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We just sold a building located out of the state of California. Our client is an investor who purchased the Texas building to affect a tax deferred exchange.
Cash flow, ease of management, and the multi year lease had appeal to the buyer. For the next 10+ years, our client will enjoy clipping the coupons of rent payments.
The building is leased long term to a Fortune 500 company. A build-to-suit was accomplished for the tenant four years ago.
So, what is a build-to-suit and when should one be considered? I believe one or more of the following circumstances would dictate building new versus buying or leasing an existing building.
Lack of availability. Industrial vacancy in Orange County, California is the lowest in history. 98 of every 100 manufacturing and warehouse buildings are occupied. If your company needs to grow into a larger building, chances are you’ll be hard pressed to find one. The lack of available buildings should suggest a good climate for a build-to-suit. The trouble is – there is very little undeveloped land in the county. Even if you wanted to build a building, no vacant land exists to accommodate the build. In the case of the Texas building above, there were NO vacant buildings within the desired city – but a surplus of affordable, available, buildable land sites. Thus, the choices were – build or consider another city.
Special purpose building. This is similar to the circumstance of “lack of availability” yet very different. If you are patient, and occupied buildings are present in your market, eventually one will lay fallow, create a vacancy, and need a new occupant. A special purpose building contains features that don’t exist in the market – a warehouse with 40′ ceilings, or a building with acres of excess land for outside storage, maybe one constructed to store highly combustible or explosive contents. Our Texas building required tow of these – VERY high ceilings and acres of excess land for expansion and trailer storage.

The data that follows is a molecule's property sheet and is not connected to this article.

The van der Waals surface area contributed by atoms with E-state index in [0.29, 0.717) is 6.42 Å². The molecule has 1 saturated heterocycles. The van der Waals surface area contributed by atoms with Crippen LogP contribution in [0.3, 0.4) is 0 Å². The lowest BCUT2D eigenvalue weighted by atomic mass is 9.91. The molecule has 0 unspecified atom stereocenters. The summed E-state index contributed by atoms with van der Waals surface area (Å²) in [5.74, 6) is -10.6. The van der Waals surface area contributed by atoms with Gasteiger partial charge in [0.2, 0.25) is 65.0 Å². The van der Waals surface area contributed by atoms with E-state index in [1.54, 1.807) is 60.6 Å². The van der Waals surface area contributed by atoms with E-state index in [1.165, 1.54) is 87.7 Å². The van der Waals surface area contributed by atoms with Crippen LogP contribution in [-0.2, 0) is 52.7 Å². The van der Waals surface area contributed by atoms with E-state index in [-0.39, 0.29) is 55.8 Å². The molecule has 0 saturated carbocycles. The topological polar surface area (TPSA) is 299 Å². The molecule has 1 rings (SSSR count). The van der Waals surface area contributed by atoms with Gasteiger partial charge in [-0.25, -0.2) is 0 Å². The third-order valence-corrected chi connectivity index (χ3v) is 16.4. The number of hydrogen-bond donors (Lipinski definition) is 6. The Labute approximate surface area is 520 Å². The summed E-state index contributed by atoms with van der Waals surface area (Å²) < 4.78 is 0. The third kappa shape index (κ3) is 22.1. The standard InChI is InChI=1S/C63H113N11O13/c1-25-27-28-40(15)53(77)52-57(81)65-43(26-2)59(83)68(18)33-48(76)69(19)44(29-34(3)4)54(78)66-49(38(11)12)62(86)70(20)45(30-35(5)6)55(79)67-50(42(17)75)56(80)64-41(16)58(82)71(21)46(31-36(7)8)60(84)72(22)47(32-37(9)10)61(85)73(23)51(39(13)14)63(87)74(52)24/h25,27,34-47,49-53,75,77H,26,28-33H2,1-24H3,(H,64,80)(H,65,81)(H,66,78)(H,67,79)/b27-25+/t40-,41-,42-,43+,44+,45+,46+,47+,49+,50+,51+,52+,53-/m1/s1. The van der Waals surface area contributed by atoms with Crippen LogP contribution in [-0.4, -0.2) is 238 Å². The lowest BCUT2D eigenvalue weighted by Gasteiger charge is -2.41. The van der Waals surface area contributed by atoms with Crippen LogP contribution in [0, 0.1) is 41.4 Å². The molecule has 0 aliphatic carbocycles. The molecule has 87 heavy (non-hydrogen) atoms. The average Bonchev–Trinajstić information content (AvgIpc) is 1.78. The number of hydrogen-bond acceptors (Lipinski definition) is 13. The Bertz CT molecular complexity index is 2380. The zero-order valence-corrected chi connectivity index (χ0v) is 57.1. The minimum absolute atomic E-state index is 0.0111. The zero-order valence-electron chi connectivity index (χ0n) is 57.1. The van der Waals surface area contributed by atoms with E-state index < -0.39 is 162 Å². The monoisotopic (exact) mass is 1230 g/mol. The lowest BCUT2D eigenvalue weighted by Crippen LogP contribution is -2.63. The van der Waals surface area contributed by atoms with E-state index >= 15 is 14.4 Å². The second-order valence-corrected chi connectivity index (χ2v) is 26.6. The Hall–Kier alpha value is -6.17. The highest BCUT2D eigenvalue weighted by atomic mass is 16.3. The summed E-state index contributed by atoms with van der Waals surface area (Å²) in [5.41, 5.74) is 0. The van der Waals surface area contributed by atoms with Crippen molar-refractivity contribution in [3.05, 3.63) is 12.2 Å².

A unique deal structure. Recently, a grocery distributor required a class A constructed warehouse building in a size that didn’t exist in the city they desired. Additionally, the occupant wanted to own but couldn’t afford to purchase land, build the building and carry the debt on a building under construction they couldn’t occupy until completion. The solution was to interject a developer who purchased the land, built the building, leased the building to the grocery distributor and granted the occupant an option to buy the building once completed.
But, be wary of the following issues.
Lotsa lead time. Few if any occupants can predict their space needs two to two and one half years in advance of a move. However, you must allow this much time to complete a build-to-suit.
Complete understanding of the mechanics. The basic structure is – land is owned or purchased, new construction is planned and permitted, building is built, new construction is occupied. Easy, right? Yes, if you own the land, already have the plans drawn and permitted, have a bucket of cash to spend on the construction, and don’t need the building for several months. Complexity is added with each un-checked box.
Financeability. You need to understand how the financing of a build-to-suit works. I could write an entire post on this subject, however, some of the highlights are – vacant land will generally need to be purchased for cash, a construction loan will precede the permanent loan, a couple of appraisals may be needed, land owners won’t allow their loan (if seller carried) to be junior to a construction loan – are you yet confused? Exactly – not a simple transaction!
Understanding you will pay more. I discussed this in detail in a previous post entitled Build CRE and They will Come – Seven Reasons they Won’t. I would encourage you to take a look at the reasons you will pay more to occupy a new build vs. an existing building. In short the reasons are – land prices, soft costs, entitlements, time value of money, financing, economies of scale, and market forces.